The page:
Jack Parker, Ben Smith took different paths to the Hall
When Jack Parker got the call that he had been selected for the US Hockey Hall of Fame, he wanted to know who else was going to be inducted.
But the former Boston University coach who won 897 games over 40 years was told he would have to wait, as the rest of the class of 2017 would be announced a few days later. In fact, Parker was told, he could tell his wife but not anyone else.
But when the phone conversation ended, Parker knew he had to bend the rules and make one call, to his longtime friend and former assistant, Ben Smith.
“I called Ben and I said, ‘I’m getting inducted into the US Hockey Hall of Fame. I wasn’t supposed to tell anybody but I had to tell you, because I know this never would have happened if it wasn’t for you,’ ” said Parker.
“He used to keep me on the good side with US Hockey. I used to get into arguments with them, and he always kept me on the right side. He always kept me sane.
“And he literally said, ‘Well, right back at ya. I’m getting inducted too, and I’m not supposed to tell anybody but I’ll tell you, because I wouldn’t be here if it wasn’t for you and being your assistant for nine years.’ ”
The relationship between Parker and Smith dates back to when they played against each other in high school, and again in college when Parker was at BU and Smith at Harvard. So it seemed fitting that the two were inducted together, along with Scott Young, official Kevin Collins, and coach Ron Wilson, earlier this month.
Smith and Parker took different paths to the Hall. While Parker spent his entire career with the Terriers, Smith bounced around, including a stretch in the ’80s when he was Parker’s assistant at BU. Among the players to take the ice at Walter Brown Arena was Young, who skated two years for the Terriers before heading to the NHL.
Smith found himself on the opposing bench when he coached Northeastern from 1991-96. The annual Beanpot luncheon, in which the captains and coaches of the four participating schools address the media, felt more like a precursor to the Comedy Central roasts, with Smith and Parker trading good-natured barbs.
Smith left NU to become coach of the US women’s national team, coaching the first three women’s Olympic teams. The US took the gold in 1998, a silver in 2002, and a bronze in 2006. Although no longer coaching, Smith is still involved with USA Hockey, serving in a player evaluation role. More than 21 years removed from coaching in the college game, Smith was asked how much has changed
“I think what you see is that the game really is a business through a lot of different levels, right down to 14- and 15-year-old boys,” said Smith. “I think the challenges that college coaches have are much different than when I was coaching. I think they’ve got a real hard job. I’ll leave it at that. I’m glad I’m not doing it.”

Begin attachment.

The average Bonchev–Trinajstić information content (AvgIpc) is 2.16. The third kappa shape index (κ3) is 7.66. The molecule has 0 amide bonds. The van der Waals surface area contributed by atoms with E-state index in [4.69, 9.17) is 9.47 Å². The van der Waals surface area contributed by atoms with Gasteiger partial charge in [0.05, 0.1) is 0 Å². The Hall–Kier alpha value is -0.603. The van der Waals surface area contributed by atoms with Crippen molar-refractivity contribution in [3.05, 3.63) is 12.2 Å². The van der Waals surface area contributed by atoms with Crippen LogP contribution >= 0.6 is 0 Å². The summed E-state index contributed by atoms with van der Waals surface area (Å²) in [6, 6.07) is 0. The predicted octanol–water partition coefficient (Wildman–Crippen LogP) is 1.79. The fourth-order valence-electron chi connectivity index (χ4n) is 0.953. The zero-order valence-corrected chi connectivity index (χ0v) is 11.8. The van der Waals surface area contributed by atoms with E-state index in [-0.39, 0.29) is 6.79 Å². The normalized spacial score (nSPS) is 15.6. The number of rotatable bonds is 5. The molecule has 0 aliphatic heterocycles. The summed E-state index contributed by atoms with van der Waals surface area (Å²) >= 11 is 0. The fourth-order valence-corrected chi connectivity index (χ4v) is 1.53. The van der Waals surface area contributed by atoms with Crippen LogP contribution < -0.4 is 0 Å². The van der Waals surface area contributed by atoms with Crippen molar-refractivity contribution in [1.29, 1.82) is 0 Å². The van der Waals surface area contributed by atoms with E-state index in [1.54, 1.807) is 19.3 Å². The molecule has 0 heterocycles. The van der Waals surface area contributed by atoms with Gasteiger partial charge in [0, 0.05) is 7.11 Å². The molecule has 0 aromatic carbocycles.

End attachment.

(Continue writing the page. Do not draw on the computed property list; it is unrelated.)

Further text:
It’s been less than five years since Parker coached his last game at BU in 2013.
“We had kids leave early, but we had the Olympic team that was a buffer for us,” said Parker. “In those days, kids wouldn’t leave early so they could play in the Olympics.”
The NHL did not start participating in the Olympics until 1998, so if one of Parker’s star players wanted to represent his country in the Games, he would postpone turning pro to retain eligibility.
“So we did have people leaving early, but you could plan on people leaving early,” added Parker. “Nowadays, kids are leaving all the time. What’s worse is, when you lose that 19-year-old sophomore, you have bring in another 18-year-old freshman. You’re not going to pass on Jack Eichel, but he’s only 18 though.
“I think the biggest change is college hockey has gotten much, much older. There’s so many 24- and 25-year-old guys playing college hockey. That’s a tough gap for an 18-year-old, to be playing against a 23-, 24-, or 25-year-old.”
More on the Hall
There was a distinct Hockey East feel to the Hall of Fame ceremonies. Wilson is the winningest American coach in NHL history with 648 wins, and led Team USA to the inaugural 1996 World Cup title. Wilson played collegiately for Providence in what was then the ECAC.
“Ron Wilson might have been one of the greatest college players I ever coached against,” said Parker. “We’re talking about him up here because he was a fabulous coach, but he was an unbelievably great college hockey player.”
Young played 17 seasons in the NHL, scoring 342 goals and recording 415 assists in 1,181 games after leaving BU after his sophomore season. He won two Stanley Cups, one with the Pittsburgh Penguins in 1991 and one with the Colorado Avalanche in 1996.
“Scotty Young might be one of the best hockey players to play at BU even though he only played there for two years,” said Parker.
“I have one regret from the two years that he was there. I should have played him every other shift. He could have played every other shift, he was such a great skater. He could play any position as well.”
Loss of a legend
Tributes poured in for former Boston College coach Len Ceglarski, who died Dec. 16 at 91. At the time of his retirement in 1992, he had 673 wins, which was a college hockey record. That has since been eclipsed, with current BC coach Jerry York now leading at 1,042 wins.